Bench Marks’ 13 years of researching, monitoring and taking action against corporate impacts on people, their communities, animal and plant life demonstrate that the government as a regulator, a defender of people has been a failure. What government has done is to create an enabling environment for the impoverishment of the many at the altar of the few. It has allowed the externalisation of costs on poor and working people whilst corporate leaders have been the toast of the world.
The corporations make super profits on the backs, lungs and bodies of the mining communities and the workers they employ. These costs can and must no longer be externalised. We demand full cost accounting. All costs must be considered, so that the mental and physical health of the mining communities can be restored. It is clear that the medicine given to heal poor South Africans has been a toxic mixture that has killed them and their collective prosperity. We need a postmortem as a basis for discussing alternatives that begin with the concerns of the poorest not the richest. This alternative development programme cannot justify selling coal overseas whilst the people at home have electricity black-outs. This development path has been tried and it has failed.
The Right to Say No
The Right to Say NO is premised on a national consensus that there are places where no mining could take place. There are No Go Areas for Mining. These would be areas, for example, which would endanger our biodiversity and our water supplies, as is in the Xolobeni region where the Amadiba Crisis Committee has kept up the good fight for a dozen years. In addition, I would include the sensitive Mabola Protected Environment, in the Highveld in Mpumalanga, where a number of NGOs have been trying to stop an Indian company, Atha-Africa Ventures (AAV), from mining coal. Mpumalanga is the source of many of South Africa’s biggest rivers. This Mabola area is part of the Enkangala Drakensberg Strategic Water Source Area, which produces water for local communities. Eight NGOs, including Centre for Environmental Rights, GroundUP, and Bench Marks, are resisting. We have vowed, if need be, to resuscitate the international anti-apartheid movement to oppose dangerous coal mining and to obtain their support for a bottom-up development path.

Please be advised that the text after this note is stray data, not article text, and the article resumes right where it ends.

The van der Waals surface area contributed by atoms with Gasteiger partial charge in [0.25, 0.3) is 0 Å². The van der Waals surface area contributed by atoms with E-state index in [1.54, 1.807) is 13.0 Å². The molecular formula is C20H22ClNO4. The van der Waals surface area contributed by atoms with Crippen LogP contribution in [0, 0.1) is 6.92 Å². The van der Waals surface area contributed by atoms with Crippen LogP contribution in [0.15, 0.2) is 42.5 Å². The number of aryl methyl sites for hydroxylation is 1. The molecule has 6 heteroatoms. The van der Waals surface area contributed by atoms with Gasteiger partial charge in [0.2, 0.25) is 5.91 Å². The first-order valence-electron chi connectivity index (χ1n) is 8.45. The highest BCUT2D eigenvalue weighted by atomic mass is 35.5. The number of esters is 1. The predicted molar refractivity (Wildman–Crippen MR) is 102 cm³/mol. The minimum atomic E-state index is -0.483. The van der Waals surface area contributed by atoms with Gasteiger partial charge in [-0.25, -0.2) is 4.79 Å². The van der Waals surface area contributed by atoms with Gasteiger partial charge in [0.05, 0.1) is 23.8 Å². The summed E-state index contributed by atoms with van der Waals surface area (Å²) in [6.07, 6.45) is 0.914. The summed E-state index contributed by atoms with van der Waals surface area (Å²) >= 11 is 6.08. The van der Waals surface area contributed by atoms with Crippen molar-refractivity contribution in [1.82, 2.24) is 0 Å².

The Right of Communities to say No to mining is a central demand in our struggles for alternatives to mining and the search for an inclusive bottom-up, developmental path. The ideological fixation around mining is simply a support for elite empowerment programmes, using the language of the masses.
In a few cases, where precautionary principles have been met, a case may be made for mining. These principles would include:
– The environment, people and animal life will not be harmed,
– The majority of people want mining and will significantly benefit from it
– The free prior and informed consent (FPIC) of the affected people has been obtained.
This would mean that it would be truly the choice of local and indigenous communities. People would decide on mining that does not harm people, the environment or their collective heritage and prosperity. These principles would apply for all the phases of mining, from before the prospecting phase to the actual mining itself.
Under such conditions, there will still be a need for FPIC at all stages of the life of the mine. It will need strong democratic organisation to ensure that the terms and conditions of the mining and other licences, in particular the Water Use Licences, are adhered to.
Finally, where the “free will” of the community has been ascertained by independent witnesses like churches, NGOs and community monitors, it is expected these will be recorded by government agencies including the South African Human Rights Commission. Where people “decide” of their own free will, without being divided, to go for mining (even if we do not agree with the deal), the poor and working families cannot and must not be regarded as enemies. As progressives, we must lick our wounds and get back to work with the workers and the poor. The tasks will be difficult as it means sticking with the communities to ensure that the government and corporations stick to the agreements made with the community. If these agreements are broken, communities must be empowered, very early on, to argue for the revocation of licences.
Hassen Lorgat, has worked in the unions, civic associations as well as NGOs for the past while. He is currently the manager of Policy and Advocacy for the Bench Marks Foundation.